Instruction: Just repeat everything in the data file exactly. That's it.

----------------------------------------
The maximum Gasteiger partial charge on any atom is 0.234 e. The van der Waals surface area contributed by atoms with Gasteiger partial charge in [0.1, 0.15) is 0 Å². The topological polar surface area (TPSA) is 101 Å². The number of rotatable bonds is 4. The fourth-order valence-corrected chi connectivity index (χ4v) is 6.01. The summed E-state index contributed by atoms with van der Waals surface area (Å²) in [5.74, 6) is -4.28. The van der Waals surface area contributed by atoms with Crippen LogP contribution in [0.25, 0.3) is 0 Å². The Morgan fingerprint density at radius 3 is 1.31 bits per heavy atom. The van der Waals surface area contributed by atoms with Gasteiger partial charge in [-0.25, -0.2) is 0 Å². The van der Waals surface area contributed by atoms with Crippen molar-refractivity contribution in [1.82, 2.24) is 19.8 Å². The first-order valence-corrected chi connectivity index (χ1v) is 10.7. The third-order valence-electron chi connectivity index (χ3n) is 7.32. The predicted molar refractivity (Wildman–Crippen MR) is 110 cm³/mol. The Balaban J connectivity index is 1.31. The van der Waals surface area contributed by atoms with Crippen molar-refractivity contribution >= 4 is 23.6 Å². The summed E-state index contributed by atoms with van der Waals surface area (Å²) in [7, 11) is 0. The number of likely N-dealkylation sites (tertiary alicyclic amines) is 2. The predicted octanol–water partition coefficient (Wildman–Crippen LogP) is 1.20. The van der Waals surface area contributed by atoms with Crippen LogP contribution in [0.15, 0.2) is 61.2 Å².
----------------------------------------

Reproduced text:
The maximum Gasteiger partial charge on any atom is 0.234 e. The van der Waals surface area contributed by atoms with Gasteiger partial charge in [0.1, 0.15) is 0 Å². The topological polar surface area (TPSA) is 101 Å². The number of rotatable bonds is 4. The fourth-order valence-corrected chi connectivity index (χ4v) is 6.01. The summed E-state index contributed by atoms with van der Waals surface area (Å²) in [5.74, 6) is -4.28. The van der Waals surface area contributed by atoms with Crippen LogP contribution in [0.25, 0.3) is 0 Å². The Morgan fingerprint density at radius 3 is 1.31 bits per heavy atom. The van der Waals surface area contributed by atoms with Gasteiger partial charge in [-0.25, -0.2) is 0 Å². The van der Waals surface area contributed by atoms with Crippen molar-refractivity contribution in [1.82, 2.24) is 19.8 Å². The first-order valence-corrected chi connectivity index (χ1v) is 10.7. The third-order valence-electron chi connectivity index (χ3n) is 7.32. The predicted molar refractivity (Wildman–Crippen MR) is 110 cm³/mol. The Balaban J connectivity index is 1.31. The van der Waals surface area contributed by atoms with Crippen molar-refractivity contribution >= 4 is 23.6 Å². The summed E-state index contributed by atoms with van der Waals surface area (Å²) in [7, 11) is 0. The number of likely N-dealkylation sites (tertiary alicyclic amines) is 2. The predicted octanol–water partition coefficient (Wildman–Crippen LogP) is 1.20. The van der Waals surface area contributed by atoms with Crippen LogP contribution in [0.15, 0.2) is 61.2 Å².